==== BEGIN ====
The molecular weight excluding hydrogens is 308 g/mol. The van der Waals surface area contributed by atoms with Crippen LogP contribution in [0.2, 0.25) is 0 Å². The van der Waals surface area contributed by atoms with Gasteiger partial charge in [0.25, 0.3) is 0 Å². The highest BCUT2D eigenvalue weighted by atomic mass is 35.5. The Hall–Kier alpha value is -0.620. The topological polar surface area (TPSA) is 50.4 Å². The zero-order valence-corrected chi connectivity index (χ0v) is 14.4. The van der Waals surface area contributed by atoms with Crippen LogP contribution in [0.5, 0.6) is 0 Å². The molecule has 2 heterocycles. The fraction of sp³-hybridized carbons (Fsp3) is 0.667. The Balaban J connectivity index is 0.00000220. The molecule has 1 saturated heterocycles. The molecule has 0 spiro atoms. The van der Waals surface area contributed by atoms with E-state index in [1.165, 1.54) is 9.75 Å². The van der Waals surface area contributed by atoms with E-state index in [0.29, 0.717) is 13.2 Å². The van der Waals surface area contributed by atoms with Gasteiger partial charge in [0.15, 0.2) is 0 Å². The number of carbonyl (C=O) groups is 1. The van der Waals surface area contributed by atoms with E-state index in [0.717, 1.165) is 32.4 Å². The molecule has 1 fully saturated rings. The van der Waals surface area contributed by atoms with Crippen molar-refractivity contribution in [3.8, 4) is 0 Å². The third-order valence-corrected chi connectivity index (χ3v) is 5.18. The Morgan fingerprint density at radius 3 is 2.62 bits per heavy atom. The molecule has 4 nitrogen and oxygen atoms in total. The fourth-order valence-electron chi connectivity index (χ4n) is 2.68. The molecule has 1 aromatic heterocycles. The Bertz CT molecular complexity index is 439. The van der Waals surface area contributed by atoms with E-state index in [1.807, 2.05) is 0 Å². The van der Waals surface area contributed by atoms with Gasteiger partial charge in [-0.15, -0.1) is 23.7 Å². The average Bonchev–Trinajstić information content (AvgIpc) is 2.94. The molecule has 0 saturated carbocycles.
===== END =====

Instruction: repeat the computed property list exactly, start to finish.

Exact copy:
The molecular weight excluding hydrogens is 308 g/mol. The van der Waals surface area contributed by atoms with Crippen LogP contribution in [0.2, 0.25) is 0 Å². The van der Waals surface area contributed by atoms with Gasteiger partial charge in [0.25, 0.3) is 0 Å². The highest BCUT2D eigenvalue weighted by atomic mass is 35.5. The Hall–Kier alpha value is -0.620. The topological polar surface area (TPSA) is 50.4 Å². The zero-order valence-corrected chi connectivity index (χ0v) is 14.4. The van der Waals surface area contributed by atoms with Crippen LogP contribution in [0.5, 0.6) is 0 Å². The molecule has 2 heterocycles. The fraction of sp³-hybridized carbons (Fsp3) is 0.667. The Balaban J connectivity index is 0.00000220. The molecule has 1 saturated heterocycles. The molecule has 0 spiro atoms. The van der Waals surface area contributed by atoms with E-state index in [1.165, 1.54) is 9.75 Å². The van der Waals surface area contributed by atoms with E-state index in [0.29, 0.717) is 13.2 Å². The van der Waals surface area contributed by atoms with Gasteiger partial charge in [0.15, 0.2) is 0 Å². The number of carbonyl (C=O) groups is 1. The van der Waals surface area contributed by atoms with E-state index in [0.717, 1.165) is 32.4 Å². The molecule has 1 fully saturated rings. The van der Waals surface area contributed by atoms with Crippen molar-refractivity contribution in [3.8, 4) is 0 Å². The third-order valence-corrected chi connectivity index (χ3v) is 5.18. The Morgan fingerprint density at radius 3 is 2.62 bits per heavy atom. The molecule has 4 nitrogen and oxygen atoms in total. The fourth-order valence-electron chi connectivity index (χ4n) is 2.68. The molecule has 1 aromatic heterocycles. The Bertz CT molecular complexity index is 439. The van der Waals surface area contributed by atoms with E-state index in [1.807, 2.05) is 0 Å². The van der Waals surface area contributed by atoms with Gasteiger partial charge in [-0.15, -0.1) is 23.7 Å². The average Bonchev–Trinajstić information content (AvgIpc) is 2.94. The molecule has 0 saturated carbocycles.